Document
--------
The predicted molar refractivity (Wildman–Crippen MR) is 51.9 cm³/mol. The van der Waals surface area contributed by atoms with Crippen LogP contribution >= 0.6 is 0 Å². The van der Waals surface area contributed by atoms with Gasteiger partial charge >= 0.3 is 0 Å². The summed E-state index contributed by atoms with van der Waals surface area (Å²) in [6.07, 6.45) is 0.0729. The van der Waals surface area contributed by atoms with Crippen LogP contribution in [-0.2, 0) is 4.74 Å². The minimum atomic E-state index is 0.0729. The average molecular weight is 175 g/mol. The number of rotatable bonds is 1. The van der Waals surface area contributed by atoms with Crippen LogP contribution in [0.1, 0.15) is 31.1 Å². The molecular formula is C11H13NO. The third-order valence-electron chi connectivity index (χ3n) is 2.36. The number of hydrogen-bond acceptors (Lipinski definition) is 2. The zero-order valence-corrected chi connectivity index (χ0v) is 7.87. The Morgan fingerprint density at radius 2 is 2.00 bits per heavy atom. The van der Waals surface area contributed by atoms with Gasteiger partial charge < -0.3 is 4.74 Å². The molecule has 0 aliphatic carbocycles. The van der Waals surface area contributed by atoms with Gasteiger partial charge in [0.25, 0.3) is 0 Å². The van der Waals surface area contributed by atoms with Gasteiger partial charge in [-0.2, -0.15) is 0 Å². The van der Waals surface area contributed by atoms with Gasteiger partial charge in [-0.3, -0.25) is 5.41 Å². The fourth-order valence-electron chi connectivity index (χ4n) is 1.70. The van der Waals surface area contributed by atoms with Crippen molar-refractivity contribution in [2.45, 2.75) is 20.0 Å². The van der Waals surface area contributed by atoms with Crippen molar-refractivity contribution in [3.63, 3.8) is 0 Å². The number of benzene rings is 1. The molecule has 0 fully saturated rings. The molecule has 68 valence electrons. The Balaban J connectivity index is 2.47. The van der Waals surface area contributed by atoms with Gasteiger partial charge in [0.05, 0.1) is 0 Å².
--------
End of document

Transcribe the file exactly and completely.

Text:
The predicted molar refractivity (Wildman–Crippen MR) is 51.9 cm³/mol. The van der Waals surface area contributed by atoms with Crippen LogP contribution >= 0.6 is 0 Å². The van der Waals surface area contributed by atoms with Gasteiger partial charge >= 0.3 is 0 Å². The summed E-state index contributed by atoms with van der Waals surface area (Å²) in [6.07, 6.45) is 0.0729. The van der Waals surface area contributed by atoms with Crippen LogP contribution in [-0.2, 0) is 4.74 Å². The minimum atomic E-state index is 0.0729. The average molecular weight is 175 g/mol. The number of rotatable bonds is 1. The van der Waals surface area contributed by atoms with Crippen LogP contribution in [0.1, 0.15) is 31.1 Å². The molecular formula is C11H13NO. The third-order valence-electron chi connectivity index (χ3n) is 2.36. The number of hydrogen-bond acceptors (Lipinski definition) is 2. The zero-order valence-corrected chi connectivity index (χ0v) is 7.87. The Morgan fingerprint density at radius 2 is 2.00 bits per heavy atom. The van der Waals surface area contributed by atoms with Gasteiger partial charge < -0.3 is 4.74 Å². The molecule has 0 aliphatic carbocycles. The van der Waals surface area contributed by atoms with Gasteiger partial charge in [0.25, 0.3) is 0 Å². The van der Waals surface area contributed by atoms with Gasteiger partial charge in [-0.2, -0.15) is 0 Å². The van der Waals surface area contributed by atoms with Gasteiger partial charge in [-0.3, -0.25) is 5.41 Å². The fourth-order valence-electron chi connectivity index (χ4n) is 1.70. The van der Waals surface area contributed by atoms with Crippen molar-refractivity contribution in [2.45, 2.75) is 20.0 Å². The van der Waals surface area contributed by atoms with Crippen molar-refractivity contribution in [3.63, 3.8) is 0 Å². The number of benzene rings is 1. The molecule has 0 fully saturated rings. The molecule has 68 valence electrons. The Balaban J connectivity index is 2.47. The van der Waals surface area contributed by atoms with Gasteiger partial charge in [0.05, 0.1) is 0 Å².